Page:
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Informatics is about algorithms, systems, people, and social networks

Lucila Ohno-Machado
DOI: http://dx.doi.org/10.1136/amiajnl-2011-000266 209 First published online: 1 May 2011
  • Editorial office
  • decision modeling
  • education
  • public health informatics

This issue of JAMIA contains articles that explore several aspects of informatics. Related to public health and algorithms, El Emam (see page 212) proposes a simple protocol to protect the privacy of providers that disclose data for public health purposes. While we often think of technology that emphasizes patient privacy, an important motivation for institutions to share data relates to the ability to maintain the privacy of their providers. The authors describe the protocol in a way that is accessible to everyone, and a related online appendix describes the technical details. Also related to public health and disease surveillance, Que (see page 218) describes a new algorithm for rapid outbreak detection that first ranks regions according to risk, then uses these ranks to define clusters, in contrast with other techniques that search for predetermined cluster shapes around a high risk area. By publishing highly technical articles written in a manner that can be understood by all, we restate JAMIA's intention to bring important findings to our diverse readership.

Since Clinical Decision Support Systems (CDSS) are becoming increasingly available, it is important to develop a systematic approach for their categorization. Wright (see page 232) provides a taxonomy for these systems. Three CDSSs are reported in this issue: Horwitz (see page 243) studies the effects of management protocols for asthma, Campion (see page 251) studies the impact of insulin therapy protocols for diabetes, and Curry (see page 267) describes the advantages of using CDSS in diagnostic imaging. Naun (see page 225) reports on the pros and cons of using poison control data for decision support related to pharmaceutical surveillance. This issue also features two reviews: Georgiou (see page 335) reports on a systematic review of computerized provider order entry (CPOE) systems for clinical imaging. Jaspers (see page 327) utilizes a “meta” systematic review approach to review the literature on the effects of CDSS on provider performance and patient outcomes.

Clinical research informatics is an area of increasing activity in our field, and readers should expect to see an increasing number of articles addressing the main challenges and solutions in upcoming issues of JAMIA. In this issue, Segagni (see page 314) describes a statistical tool for research based on R that can be plugged into existing systems. Richesson (see page 341) discusses challenges related to use or appropriate standards in data collection forms.

We must not forget, however, that informatics is as much concerned about algorithms and systems, as it is concerned about people, their information needs, and their social networks. Understanding barriers for EHR and CDSS adoption is important to devise strategies for their increased utilization. Rao (see page 271) provides evidence of specific barriers for EHR adoption in small physician practices, and Schnipper (see page 309) describes the difficulties in adopting a medication reconciliation tool. Chan (see page 276) demonstrates the importance of user-centered design for CPOE systems to be effective, and Munasinghe (see page 322) confirms this finding by showing increased CPOE usage after order sets were organized in a nested fashion that was modeled after physicians' practice patterns. Sub-optimal processes can also lead to errors in patient identification and increased nosocomial infections, and Dunn (see page 259) describes an analytical model for studying risks associated with in-patient transfers that suggests where improvements can be made.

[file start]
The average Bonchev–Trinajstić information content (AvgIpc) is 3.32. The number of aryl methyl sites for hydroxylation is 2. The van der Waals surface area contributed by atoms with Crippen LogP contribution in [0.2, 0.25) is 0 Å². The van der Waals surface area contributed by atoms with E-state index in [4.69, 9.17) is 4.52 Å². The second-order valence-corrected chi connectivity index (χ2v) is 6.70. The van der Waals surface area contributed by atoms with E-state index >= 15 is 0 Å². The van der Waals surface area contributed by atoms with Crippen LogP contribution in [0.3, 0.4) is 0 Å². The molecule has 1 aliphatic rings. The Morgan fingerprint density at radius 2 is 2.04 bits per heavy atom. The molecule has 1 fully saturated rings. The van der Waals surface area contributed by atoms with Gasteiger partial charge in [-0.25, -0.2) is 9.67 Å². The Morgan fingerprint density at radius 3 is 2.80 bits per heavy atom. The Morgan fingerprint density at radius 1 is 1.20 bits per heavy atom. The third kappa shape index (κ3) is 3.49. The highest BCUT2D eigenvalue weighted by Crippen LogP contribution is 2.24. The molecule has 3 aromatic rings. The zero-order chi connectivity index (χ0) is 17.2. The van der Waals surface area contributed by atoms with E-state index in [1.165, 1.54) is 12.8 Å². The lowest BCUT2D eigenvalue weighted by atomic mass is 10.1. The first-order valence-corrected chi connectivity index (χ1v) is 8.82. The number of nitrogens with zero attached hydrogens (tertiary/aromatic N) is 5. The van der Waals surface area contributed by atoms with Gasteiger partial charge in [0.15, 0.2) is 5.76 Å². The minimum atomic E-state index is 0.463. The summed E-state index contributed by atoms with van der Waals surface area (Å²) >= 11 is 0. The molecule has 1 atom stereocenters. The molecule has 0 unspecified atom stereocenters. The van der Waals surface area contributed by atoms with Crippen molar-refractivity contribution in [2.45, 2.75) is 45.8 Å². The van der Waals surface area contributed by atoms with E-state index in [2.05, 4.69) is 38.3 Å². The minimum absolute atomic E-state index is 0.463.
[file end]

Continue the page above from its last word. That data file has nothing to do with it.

Related to networks of people, the web has created new paradigms for biomedical information search and communication. Zheng shows that social networking techniques can be used to improve the quality and efficiency of information retrieval from EHRs (see page 282). Nambisan and Weitzman approach the problem from the patient perspective. They report on information seeking patterns (see page 298) and safety of patient support websites (see page 292), respectively. On a related topic, Sarkar (see page 318) describes concerning disparities in patient usage of a diabetes online resource, indicating that the gap cannot be solely justified on the basis of differences in access to technology. More research in this area is clearly needed for informatics to achieve its fullest societal impact. Also related to this topic, Schnall (see page 305) describes the information needs, not of physicians or patients, but other agents who are critically important in healthcare—case managers.

This issue of JAMIA thus provides a sample of the diversity of approaches and disciplines that make our field so fascinating. I hope our readers will enjoy reading these articles as much as I did.